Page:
•  Re-think your publishing concepts.  If the general, mainstream publishers just don’t “get” what you’re writing, then look to the self-publishing presses. Children’s author, Beatrix Potter was not able to find a conventional publisher who would accept The Tale of Peter Rabbit.  She did not give up.  She self-published!

Someone once told me that “an apparent failure is only an opportunity to begin again; pray, reset, restart, refocus and succeed.”  I haven’t counted the numerous times this has happened in my writing life; however, I can tell you that I’ve never been happier with this gift of writing that keeps my fingers typing.  May you feel this satisfying enjoyment, too.

Royalene ABOUT ROYALENE DOYLE: Royalene Doyle is a Ghostwriter with Outskirts Press, bringing more than 35 years of writing experience to authors who need “just a little assistance” with completing their writing projects. She has worked with both experienced and fledgling writers helping complete projects in multiple genres. When a writer brings the passion they have for their work and combines it with Royalene’s passion to see the finished project in print, books are published and the writer’s legacy is passed forward.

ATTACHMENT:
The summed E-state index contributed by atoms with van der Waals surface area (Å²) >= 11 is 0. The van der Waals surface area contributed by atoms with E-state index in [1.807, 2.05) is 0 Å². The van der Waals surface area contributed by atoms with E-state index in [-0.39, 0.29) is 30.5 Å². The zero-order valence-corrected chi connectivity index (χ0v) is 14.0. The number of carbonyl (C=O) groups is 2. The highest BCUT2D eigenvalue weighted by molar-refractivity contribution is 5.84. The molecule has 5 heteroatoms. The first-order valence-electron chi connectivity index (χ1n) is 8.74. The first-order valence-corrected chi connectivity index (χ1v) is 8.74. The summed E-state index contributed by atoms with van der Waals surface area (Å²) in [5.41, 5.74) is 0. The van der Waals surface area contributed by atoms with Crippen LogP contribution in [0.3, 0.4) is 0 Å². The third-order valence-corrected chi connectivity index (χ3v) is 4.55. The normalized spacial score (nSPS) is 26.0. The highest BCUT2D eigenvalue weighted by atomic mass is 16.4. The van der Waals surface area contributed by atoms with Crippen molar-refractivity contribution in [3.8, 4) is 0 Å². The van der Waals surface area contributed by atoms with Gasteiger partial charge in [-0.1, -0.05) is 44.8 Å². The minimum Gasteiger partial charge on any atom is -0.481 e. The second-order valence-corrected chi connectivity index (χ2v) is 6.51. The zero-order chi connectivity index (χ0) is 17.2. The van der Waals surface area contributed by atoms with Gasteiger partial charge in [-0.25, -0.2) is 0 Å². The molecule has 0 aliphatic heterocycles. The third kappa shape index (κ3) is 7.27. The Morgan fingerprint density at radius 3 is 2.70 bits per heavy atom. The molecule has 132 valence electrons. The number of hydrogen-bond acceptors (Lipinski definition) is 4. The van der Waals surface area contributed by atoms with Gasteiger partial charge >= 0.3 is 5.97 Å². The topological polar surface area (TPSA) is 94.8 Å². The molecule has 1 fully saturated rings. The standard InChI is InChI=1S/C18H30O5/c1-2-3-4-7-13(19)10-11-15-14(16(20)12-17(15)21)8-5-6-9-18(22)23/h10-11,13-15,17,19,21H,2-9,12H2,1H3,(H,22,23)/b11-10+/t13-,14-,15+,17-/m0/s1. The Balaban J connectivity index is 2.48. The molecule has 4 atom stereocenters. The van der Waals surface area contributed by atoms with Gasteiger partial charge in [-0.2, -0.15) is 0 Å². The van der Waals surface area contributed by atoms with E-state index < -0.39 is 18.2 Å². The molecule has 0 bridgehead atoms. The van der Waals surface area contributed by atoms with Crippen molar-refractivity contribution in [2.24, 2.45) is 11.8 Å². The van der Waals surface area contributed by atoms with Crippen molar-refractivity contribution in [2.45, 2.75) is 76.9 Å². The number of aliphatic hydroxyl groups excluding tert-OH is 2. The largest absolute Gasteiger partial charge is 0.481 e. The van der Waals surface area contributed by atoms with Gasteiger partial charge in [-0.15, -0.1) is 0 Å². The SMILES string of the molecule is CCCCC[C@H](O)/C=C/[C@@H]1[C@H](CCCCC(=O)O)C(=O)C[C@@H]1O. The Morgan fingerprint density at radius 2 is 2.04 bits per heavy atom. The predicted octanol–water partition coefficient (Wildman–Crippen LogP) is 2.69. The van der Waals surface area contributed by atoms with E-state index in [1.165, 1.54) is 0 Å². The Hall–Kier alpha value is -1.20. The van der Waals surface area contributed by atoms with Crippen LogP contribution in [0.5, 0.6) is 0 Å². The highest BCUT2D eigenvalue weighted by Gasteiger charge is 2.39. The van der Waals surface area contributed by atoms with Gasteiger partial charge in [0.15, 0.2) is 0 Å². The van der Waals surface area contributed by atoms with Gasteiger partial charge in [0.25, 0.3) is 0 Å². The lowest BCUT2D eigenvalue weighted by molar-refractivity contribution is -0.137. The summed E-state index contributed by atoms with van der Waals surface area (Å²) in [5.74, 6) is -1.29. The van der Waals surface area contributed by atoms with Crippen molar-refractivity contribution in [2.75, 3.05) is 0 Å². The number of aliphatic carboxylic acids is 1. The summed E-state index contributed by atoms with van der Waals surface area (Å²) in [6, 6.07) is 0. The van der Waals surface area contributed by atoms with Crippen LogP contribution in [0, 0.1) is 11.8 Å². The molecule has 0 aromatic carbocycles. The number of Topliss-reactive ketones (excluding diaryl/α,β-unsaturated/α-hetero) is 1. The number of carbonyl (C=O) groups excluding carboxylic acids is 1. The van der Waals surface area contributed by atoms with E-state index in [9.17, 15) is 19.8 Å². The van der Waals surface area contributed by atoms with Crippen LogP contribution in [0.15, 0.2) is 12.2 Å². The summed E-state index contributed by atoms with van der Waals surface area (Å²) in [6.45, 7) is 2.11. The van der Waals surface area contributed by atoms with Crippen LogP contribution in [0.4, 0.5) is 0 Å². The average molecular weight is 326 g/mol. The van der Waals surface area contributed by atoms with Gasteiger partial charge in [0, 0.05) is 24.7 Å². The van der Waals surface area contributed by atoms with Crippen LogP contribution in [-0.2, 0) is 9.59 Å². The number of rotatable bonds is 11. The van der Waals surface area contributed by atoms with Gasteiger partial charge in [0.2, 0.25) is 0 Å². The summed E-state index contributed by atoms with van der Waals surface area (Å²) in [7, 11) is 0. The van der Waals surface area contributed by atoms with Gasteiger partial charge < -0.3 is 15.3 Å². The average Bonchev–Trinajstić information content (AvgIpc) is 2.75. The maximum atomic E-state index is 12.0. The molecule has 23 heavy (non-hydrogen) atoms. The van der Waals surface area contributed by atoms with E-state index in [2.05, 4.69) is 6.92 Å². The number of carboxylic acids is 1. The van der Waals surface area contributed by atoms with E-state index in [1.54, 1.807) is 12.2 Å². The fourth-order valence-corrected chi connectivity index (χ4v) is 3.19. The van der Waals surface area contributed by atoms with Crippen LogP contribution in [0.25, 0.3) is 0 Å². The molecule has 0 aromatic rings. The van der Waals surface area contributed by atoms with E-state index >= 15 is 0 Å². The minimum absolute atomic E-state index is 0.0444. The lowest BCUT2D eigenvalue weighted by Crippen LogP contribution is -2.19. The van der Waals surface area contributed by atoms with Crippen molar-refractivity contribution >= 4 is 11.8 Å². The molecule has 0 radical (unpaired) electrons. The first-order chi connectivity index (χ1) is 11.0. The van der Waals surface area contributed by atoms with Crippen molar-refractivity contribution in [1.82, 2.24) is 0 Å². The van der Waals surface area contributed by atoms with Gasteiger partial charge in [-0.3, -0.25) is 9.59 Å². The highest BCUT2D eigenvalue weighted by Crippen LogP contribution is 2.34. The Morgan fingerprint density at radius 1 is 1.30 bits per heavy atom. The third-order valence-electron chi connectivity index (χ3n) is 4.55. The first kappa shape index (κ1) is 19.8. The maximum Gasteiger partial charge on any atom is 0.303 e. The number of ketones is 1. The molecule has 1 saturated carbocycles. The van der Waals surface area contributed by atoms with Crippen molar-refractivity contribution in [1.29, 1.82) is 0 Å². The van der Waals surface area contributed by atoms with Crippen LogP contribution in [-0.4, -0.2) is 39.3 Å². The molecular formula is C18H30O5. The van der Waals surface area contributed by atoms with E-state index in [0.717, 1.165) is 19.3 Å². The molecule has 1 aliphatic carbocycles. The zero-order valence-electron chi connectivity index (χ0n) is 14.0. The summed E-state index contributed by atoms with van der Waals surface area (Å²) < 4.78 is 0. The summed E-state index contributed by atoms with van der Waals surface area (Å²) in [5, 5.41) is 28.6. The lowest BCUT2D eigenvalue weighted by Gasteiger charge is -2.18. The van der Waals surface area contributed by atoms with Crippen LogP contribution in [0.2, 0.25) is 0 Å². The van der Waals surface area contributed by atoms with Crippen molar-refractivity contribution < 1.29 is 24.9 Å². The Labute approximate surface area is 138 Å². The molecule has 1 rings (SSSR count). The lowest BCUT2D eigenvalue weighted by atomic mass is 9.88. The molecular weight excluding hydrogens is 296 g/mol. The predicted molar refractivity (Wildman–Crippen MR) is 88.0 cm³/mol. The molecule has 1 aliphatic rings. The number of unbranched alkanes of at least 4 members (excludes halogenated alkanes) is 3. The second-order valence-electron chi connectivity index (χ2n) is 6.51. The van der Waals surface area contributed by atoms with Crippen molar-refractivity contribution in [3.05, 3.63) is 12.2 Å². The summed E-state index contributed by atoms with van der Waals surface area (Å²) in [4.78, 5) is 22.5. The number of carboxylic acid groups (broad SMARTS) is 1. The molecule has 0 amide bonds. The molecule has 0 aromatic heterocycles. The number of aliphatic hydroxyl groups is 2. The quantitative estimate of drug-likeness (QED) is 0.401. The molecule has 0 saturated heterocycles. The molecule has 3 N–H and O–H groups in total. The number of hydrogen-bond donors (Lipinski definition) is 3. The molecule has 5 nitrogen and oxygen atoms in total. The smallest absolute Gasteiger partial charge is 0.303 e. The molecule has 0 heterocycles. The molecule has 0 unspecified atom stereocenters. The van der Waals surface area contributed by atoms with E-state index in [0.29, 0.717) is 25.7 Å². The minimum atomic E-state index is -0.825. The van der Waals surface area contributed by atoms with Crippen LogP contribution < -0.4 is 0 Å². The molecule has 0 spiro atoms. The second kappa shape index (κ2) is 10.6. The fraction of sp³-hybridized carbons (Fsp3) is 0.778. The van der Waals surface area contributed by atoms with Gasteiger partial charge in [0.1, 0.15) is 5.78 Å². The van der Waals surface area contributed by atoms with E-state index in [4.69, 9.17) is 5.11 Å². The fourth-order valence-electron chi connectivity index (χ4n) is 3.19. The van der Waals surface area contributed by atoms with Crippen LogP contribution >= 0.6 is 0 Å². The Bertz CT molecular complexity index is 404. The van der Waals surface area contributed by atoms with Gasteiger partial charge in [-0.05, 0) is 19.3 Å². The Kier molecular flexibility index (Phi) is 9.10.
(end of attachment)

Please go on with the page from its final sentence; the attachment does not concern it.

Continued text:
Friday Conversations With A Self-Publishing Writer 9/20/13

One more thought about partnering with a ghostwriterTwo are better than one.  When you’ve started working with a writing-partner you’ll discover that one person’s idea spawns connecting thoughts in the other person; this collaboration produces a better book.  Much like film-making where writer and director join forces, the author and ghostwriter bring their own unique histories to play in the making of your book.  Thus I have three more criteria for finding that perfect partnership:

1)    Vision:  When you (the author) have formulated your core statement about your book—what it is, what it brings to the reader—does the person you’re interviewing share that vision?  Both you and your teammate should see that picture; have that same goal.

2)    Adaptability:  Some authors think they want a “helper” who will enhance their book by following the manuscript “exactly” as the author has written it.  That is every author’s decision to make; however, they should not waste their money hiring a true ghostwriter.  Employ the Editor who will correct grammar, punctuation, sentence structure; without creative input.